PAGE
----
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Cedar Rapids Gazette (Newspaper) - March 31, 1974, Cedar Rapids, Iowa 'More? You want MORE?’ Editorial Page Sunday, March 31, 1974 People’s choice discredited THE LATEST Iowa community to take a rooking by the state’s repressive 60-percent bond-issue law is Iowa City, where the people voted “yes” to an urban renewal proposal last week but had a “no” shoved down their throats by minority rule. It was 5,123 to 4,434 in favor of the plan, 53.6 percent to 46.4, a solid edge of 689 votes to the good, an unmistakable difference of 7.2 percent between the “yes” and the “no.” But the $6 million bond issue — for street and utility work and a parking ramp to let a $24 million program go ahead on downtown land already cleared and set for unified development by a single-package builder — fell apart because the law' let losers win. The Iowa requirement for 60-percent approval of most public bond issues stands on the indefensible premise that ownership of property (and hence propers-tax paying) is more important in adjudging public projects than are people. The principle that holds it up that two “no” voters equal three “yes” voters in the value of their voice on public issues. Every person voting “no,” in other words, has half again the worth of every citizen who favors public works through tax-based bonds. Why Iowa should cling to this inequity in times of one-man, one-vote justice must have answers in a blend of selfishness, gross apathy and ignorance. The clear effect, repeatedly in city, school and county opportunities for growth and betterment, is minority paralysis of movement that a full, fair majority approves. What too few Iowans appear to realize is how unnecessary and unusual their handicap is. Thirty-nine states either let a straight majority decide bond issues or demand no public Note on them at all. Iowa’s self-stifling way is matched or paralleled in only ten. Cedar Rapids has experienced too many gougings from this folly in the last few years. If cheated-out majorities in other towns would get incensed enough about it finally to join in pushing for reform of this undemocratic law, sooner or later everyone could get a fair shake at the polls. ‘Spoiled’ consumers IF AGRICULTURE Secretary Butz’s name ever is given to a law of causal progression, it probably will be assigned to this one: As the food-priee pinch intensifies, so grows the volume of statistical pap spooned out as explanation. Curiously, a lot of ag-depart-ment stats showed up the other day in the syndicated column of Nick Thimmesch (in other newspapers). “W e all are aware of how food prices went up 21 percent last year...” wrote Thimmesch. “What we aren’t always mindful of is that in terms of disposable income food expenditures (17 percent) in the United States in 1973 were lower than those in Germany, France, Britain, Japan and Sweden.” In essence, Thimmesch contended. we Americans have been spoiled by the lowest food prices in the industrialized world and-—no matter who’s in office—we must realize that we are going to pay more for fo'id. The columnist also quoted a grocery industry spokesman as saying Americans have been spoiled by low food prices, at the expense of the farmer. What Thimmesch, a former Iowan, might have added—had space allowed—is that Americans have the edge on other consumers because they live next to the world’s best farmland which is worked by the most efficient farmers and machinery ever. One needn’t be spoiled to regret the slippage of that advantage. Moreover, grocery-chain voices are not the most objective sources when discussing zooming prices, even when they speak charitably of farmers. There are six levels between farm and consumer at which meat prices (for example) can be jacked up beyond propriety; the retail level is one of them. It would be a gross mistake for American consumers to follow the agriculture department’s advice and “get used” to paying a greater percentage of disposable income for food. (That portion, by the way, exceeded the “average” 17 percent quoted last year by the agriculture department.) Once inured, shoppers would not notice that higher prices owe not so much to fancy processing and overseas demand as to unfair price-hiking in the complex farm-to-consumer chain. No better example of price irregularities exists than in the beef industry today. As noted in a senate letter to the . Federal Trade Commission, cosigned by Iowa Senators Hughes and Clark, retail prices for beef remain at near record heights while the price cattlemen receive is dropping to a point where they no longer can operate profitably. No amount of agriculture department blandishment can minimize such critical food market conditions or cancel the need for protesting them. Isn t It the Truth? By Cart Bibi**, jr. Thus* who reach the age of HNI sometimes* reveal their secret for achieving such a long life — like not playing around with stray girls and boys, no boozing, never getting excited or angry and working hard from dawn to dusk. Imagine! A hundred years of that! All vault! lire latin but na ne vault! he Henjnmin franklin Protecting special interests Vote-money wrongs hang on By Roscoe Drummond I17ASHINGTON — The case for federal VVfinancing of federal elections is stronger than I thought. Too bad that everyone having doubts about it didn't listen to President Nixon’s recent speech against it. He must ha\e turned many critics of federal financing into supporters because of the weakness of his arguments. The President offers some plausible halfway reforms to take money corruption out of presidential and congressional campaigns. They are inadequate because they seek to banish the massive fund-raising abuses which were perpetrated in the 1972 campaigns by relying on the same kind of financing reforms which have failed in the past and egregiously failed in 1972. Now the President proposes just a little more of the same—a lower ceiling on campaign gifts, a prohibition of very large donations in cash and some stricter rules for accounting. Is there really any doubt that ingenious and unscrupulous fund-raising types of 1972 would topple these new fragile barriers the way the front four of the Miami Dolphins would run through a high school football team? People s forum‘Identify’ To the Editor: Today the media are showing much about crime There was always crime, but now instead seeing less of it. we are troubled with more. We know how other countries handle it, but in this free country we will have to adopt some * police-state” ways to combat it. When I was still a young man, mixing with the early Bohemians who came to Cedar Rapids, I was shown a person s identity folder with his picture in it. The young man said, “I will not need it here in America.” It was used at that tune in Bohemia Bohemia was a state of the Austrian government. The wording was in German. Today it is Czechoslovakia and under the rule of the I S S K. We have adopted some fine things in Amenia, such as social security, medicare for the aged, and veterans benefits. . , But there is still much trouble. It is with the police. Today it is so There are two essentials for campaign-financing reform: I One side should not have an inordinate financial advantage. Federal financing or a mix of federal and private financing would correct this. 2. Special-interest money intended to buy a piece of the government, whether from big unions or big trade associations or big corporations or wealthy individual donors, should not be allowed to taint the democratic process. Such fund-raising, much of it secret and illegal, was rampant in 1972. Some degree of federal financing will be needed if private contributions are to be kept to small amounts. Special-interest money, seeking to elicit favors or to be shielded from unfavorable government actions, flows to both sides in any election Sometimes the same big donor will give to opposing candidates to have an in. whoever wins. Roscoe Drummond rn 'N : % JAwLrn Special-interest money dominates presidential campaign financing. It is true that some 900,990 contributors gave SHK) or less to the Nixon campaign. That sounds pretty nice. But less than 2 percent of the contributors put up about 9K percent of the SWI 2 million taken in by the 1972 Nixon fund-raisers — some of it illegally, much of it concealed until dragged out by Common Cause and others. The President opposes any degree of federal financing. Ills arguments against federal financing seem to me to support it. One is that it might be a violation of the Constitution to put any limit on campaign spending. At the same time, though, he proposes a $15,600 limit on campaign giving lf it is constitutional to limit campaign giving, it would hardly be unconstitutional to limit campaign spending. The election process is part of the governing process in any democratic society. There is, therefore, nothing improper atstut federal financing of the election process any more than federal financing of the governing process. Perhaps a mix of government and private financing would meet the two essential requirements of reform cited above. Anything less would be pseudoreform, intolerable in the post-Watergate era. Los Angeles Times Syndicate easy to rob a tavern, filling station or supermarket in a matter of minutes and lie gone with a car. Young women disappear off the streets, and our President asks us to share our cars for rides to save on fuel. It is time to write to our congressmen in support of a system that would help to catch criminals by requiring that people < IB- to 65-year-old males) carry identity cards showing one s picture (in color, front and side), with a record telling who he is and for whom he is working But on mount of the long hair and full beards worn today, fingerprints would have to lie on it, too. John K Brast ka 315 Fifth avenue SEElevators To the Editor: I noted an editorial on KCRG-TV about elevator safety laws Yes, elevators do need to be safely inspected, arid laws should lie passed to protect the people. Have you ever been in a department store trying to get a stroller onto an elevator, only to get it pinched because no one knew how to run it? Or seen an elderly person caught trying to get on or off? Or someone with bundles and small children and one either on or off and away go the doors? Think how much safer it would be if the law required that no elevator may run unless it is operated by a trained attendant who knows how to handle nearly all emergencies. This would employ some elderly people who can still lie useful and would appreciate the jobs They wouldn't have to lie paid a great deal. In fact, it would increase business too I. for one, refuse to trade where I get caught, especially with my four sons along and bundles iii my arms. Those electric eyes might lie fine, but it doesn't always mean that a little one only three feet tall can be seen by an eve higher up. They’re mechanical and not infallible. . , , Mrs Lav em M Gibbs Route I, Palo No style to go out of, nothing to recapture Nostalgia for the '7Os someday? What IS there? By Russell Baker NEW YORK — I have decided not to lie nostalgic about the 192(1*, despite the decree issued by Paramount to abet the selling of ‘‘The Great Gatsby”. It is not that I lack the style for looking rakish in a Robert Redford “Gatsby” suit, although I do; nor that I dislike listening to “Dardanella” played on the Victrola, although I do; nor that I am so tired of memoirs about what Ernest Hemingway said to Picasso on first coming to tea at Gertrude Stein s that I never want to hear the name Alice B Toklas again, although I am. A nobler impulse drives me It came upon me at lunch a few weeks ago in one of those brand new in town saloons that are loving reproductions of 19th-century English pubs. A friend and I had gone there after weighing two other possibilities One was a spaghetti house that was a loving reproduction of a turn-of-the-century Neai>uinan trattoria, and the other was a steak house that was a lovely reproduction of an American saloon circa 1H90 Russell Baker “What do you feel like feeling nostalgic about at lunch?” I had asked my friend “Shall it be 1H90 America, 19th-century England or Naples in the good old day#?” We ( hose England and had warm ale and phony hamburgers, and watched ourselves in the mirrors that had “Watney’s Ale” etched on the glass. I was thinking sentimentally about Kind Edward VII, which set me thinking, for some reason, about the picture of his father, Prince Albert, which appeared on Prince Albert pipe tobacco cans in the 1930a, and this started me feeling nostalgic for the 1930s It was confusing and, of course, silly for a man of 1974 to turn nostalgic for the 1930s in a setting designed to make him nostalgic for 19th-century England. In my unhappiness, I suddenly caught a sad glimpse of the future There would come a day when Americans would want to wallow in nostalgia for the 1970s, and what, wtial in the name of heaven, would they seize upon as artifacts of our time? We, who live in a world turning almost entirely into nostalgic rehearsals of the past, would be represented in that nostalgia hungering future by what'' By lovingly reproduced copies of lovingly reproduced Neapolitan trattorias? By lovingly reproduced copies of lovingly reproduced 1H90 saloons? Nostalgia for our time, unless tins madness were stopped, would be nothing but a nostalgia for nostalgia If Paramount has its way, our children, when time comes for them to look back sentimentally upon us, will not In* soupy about us al all, but about us imitating Robert Redford dressed as a man of 50 years ago. I can think of only three or four things so distinctively indigenous to the 1970s that they are certain to be revived by a nostalgic posterity. The airline meal is one, the electronic garage door opener, another. The Volkswagen, perhaps The street mugging What a sorry picture we shall cut if the people of 1985, say, must go to lunch in a lovingly reproduced airline-coach seat and feed on a lovingly reproduced airline short rib* and peas plastic tray. Even the Volkswagen will hardly la- in a class with the flivvers that go with nostalgia for the 1920*. the rumble seated coupe left to posterity by the 1930s, or the mighty Hudson which people crave in nostalgia yearning for the 195th (I am assured, hard though it is to believe, that there are people who are nostalgic for the 195(h ) Reproducing our clothing styles will produce a bleak era for the fashion industry, for our style is utter stylelesa-ness Anyone who has spent an hour in a large airport recently and watched Americans come and go by the thousand has s»s’n the death of style How dreary our sty lelessness will look when set lieside the dashing fashions worn iii the 1920s and 1939s even by persons of modest income One explanation for our incessant sentimental journeys back to the 1920* may Im* a yearning for style — jauntiness, elegance, rakishness, which the 1920s had, and which we have lost for many reasons, among them the curious notion that freedom of self expression requires an assault on standards of taste, which creates style And so, although u Robert Redford “Gatsby” suit would certainly improve the American landscape in 1974, it must Im- resisted iii the higher cause of giving I9H3 something tie tier to remember about us I am not sure what It ought to Im*, but even white tie and tails would be preferable to what we now have on the streets at lunch time, loaded for lovingly reproduced old England and other points back iii time Ute yolk 11nt** tut (KOAftATE -mo toBlack nation flirting with dictatorship By William F. Buckley, jr. NAIROBI - Well, now, I have a tale to tell. There I was at the studio in Nairobi, waiting for the foreign minister to do an hour’s television on the theme, “Black Africa Looks at White Africa”. Dr. Njeroge Mungai (he is a medical doctor, licensed to practice after completing studies at Stanford, < alif., and internship in New \ ork < ity) had said he wanted to talk to me briefly liefore the tajM* began to roll, and I saki sure. He was a half-hour late, having met with the President — his boss, his personal patient, and Kenya’s god — and he sat down easily and smilingly in the waiting room, and we exchanged pleasantries What, I said finally, looking a little apprehensively at the clock, did you want to discuss in advance of the program? Well, he said, as foreign minister I would lie very embarrassed if you were to get into the subject of Nixon and Watergate. No problem, I said. Anything else? Well, he said, as foreign minister I couldn’t criticize any other African state or its leaders or its policies. We were there, of course, to criticize white Africa, which is to say South Africa, Rhodesia, Mozambique, and Angola. “Those are not states,” Dr Mungai corrected me: “they are colonies — white colonies.” All right, I said, but the argument against these states is that their policies are racist in foundation, but tbw requires us to proin* definitions, and in order to do that, it becomes necessary ta probe the policies of other African stales* that might bt1 called racist in character. But he declined. Even to decline (hmm} the televised exchange to answer such questions; Such questions were simply not to la* put to him. “Well,” I said sadly. “ifs your country. But it’s my program.” So I scruboed the show. Bright idea. Could he suggest a prominent Kenyan journalist or academician who would be able to discuss freely the policies of other African countries.’ Nobody in Kenya — Dr. Ylun-gai smiled, but there was a touch of steel there — would be willing to criticize another African country. I got the picture, and exchanged a glance with my producer. We were, after all, sitting in government studios And we bad been told, in almost as many words, that nobody iii Kenya would, from that studio, criticize another government in Africa Things here in Nairobi are to be sure unusually touchy just now. The other day, the Kenya parliament, whose mem liers are all Kenyatta’s men — there is no parliamentary opposition — struck out against a television profile shown the day before in Britain of Jomo Kenyatta. The profile was done by bird Chalfont, a former Inlier minister, who criticized in language entirely moderate the imperial habits to which President Kenyatta increasingly is given “Worship of ‘Mzee’ — the Father — (has become) a national habit and even receives legislative sanctions Any disrespect for his person has been made an offense, ami any settler found guilty of it, even in the form of a joke, was liable to lie expelled from Kenya.” From all of which one deduces that a public discussion inquiring into why the? President of Kenya does not criticize racist policies committed by black men could be interpreted as — well, disparaging of the leadership of Mzee. In parliament recently, an assistant minister demanded that the Imal BBC facility should Im* dosed down “until the BBC comes down on its knees, begging for it to Im* reopened." And Vice-president Moi said that foreigners “have nothing to teach Kenyans . . In fact if anything, Kenya can teach them many lessons. Contrary to what some people try to make us believe, the African way of civilization is the best ’ He was talking about the streaking craze. “These foreigners go ‘streaking,’ running naked everywhere,’’ he said scornfully, lo which I suppose Lord Chalfont might have responded thai the streakers are only going about iii what many Afrit ans consider their native dress. But that would sound invidious, and it is important to m all that Ford Chalfont said that it is his opinion that Kenyatta la a giM*d mail, perhaps even a great man. But that Kenya is slipping, perhaps unconsciously, into the habit of dictatorship Washington Hor SyrnJn ut* Jomo Kenyatta ;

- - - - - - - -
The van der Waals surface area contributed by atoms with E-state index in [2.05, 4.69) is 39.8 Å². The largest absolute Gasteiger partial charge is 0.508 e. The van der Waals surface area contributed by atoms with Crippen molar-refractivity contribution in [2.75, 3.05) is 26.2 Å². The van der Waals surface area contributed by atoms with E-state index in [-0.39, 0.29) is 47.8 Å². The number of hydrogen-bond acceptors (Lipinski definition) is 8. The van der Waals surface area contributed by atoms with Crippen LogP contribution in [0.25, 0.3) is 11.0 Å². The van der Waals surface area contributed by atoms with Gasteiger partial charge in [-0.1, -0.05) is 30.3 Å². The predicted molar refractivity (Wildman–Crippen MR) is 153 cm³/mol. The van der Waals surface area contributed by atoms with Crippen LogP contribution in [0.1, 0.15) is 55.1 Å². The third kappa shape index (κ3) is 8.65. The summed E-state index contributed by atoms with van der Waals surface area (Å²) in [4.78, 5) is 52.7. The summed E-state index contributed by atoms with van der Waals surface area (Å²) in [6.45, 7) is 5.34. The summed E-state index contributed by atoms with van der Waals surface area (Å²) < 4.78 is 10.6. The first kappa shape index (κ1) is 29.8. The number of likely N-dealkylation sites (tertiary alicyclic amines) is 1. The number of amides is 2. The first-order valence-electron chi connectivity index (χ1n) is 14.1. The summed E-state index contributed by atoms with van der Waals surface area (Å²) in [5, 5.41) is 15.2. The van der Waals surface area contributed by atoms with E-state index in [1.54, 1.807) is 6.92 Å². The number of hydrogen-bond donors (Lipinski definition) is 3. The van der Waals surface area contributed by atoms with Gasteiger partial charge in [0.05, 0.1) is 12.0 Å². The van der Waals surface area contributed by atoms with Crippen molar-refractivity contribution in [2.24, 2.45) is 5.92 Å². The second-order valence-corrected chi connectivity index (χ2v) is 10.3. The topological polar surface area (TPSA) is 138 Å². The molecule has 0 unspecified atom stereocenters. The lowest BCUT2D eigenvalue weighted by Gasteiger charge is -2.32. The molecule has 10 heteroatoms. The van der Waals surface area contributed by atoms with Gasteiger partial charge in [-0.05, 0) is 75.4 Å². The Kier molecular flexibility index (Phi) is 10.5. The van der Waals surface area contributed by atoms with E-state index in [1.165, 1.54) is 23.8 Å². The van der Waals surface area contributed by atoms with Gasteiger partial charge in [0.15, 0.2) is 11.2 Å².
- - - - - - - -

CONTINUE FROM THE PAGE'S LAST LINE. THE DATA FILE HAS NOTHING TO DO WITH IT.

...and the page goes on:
Clippings and Obituaries for the Cedar Rapids Gazette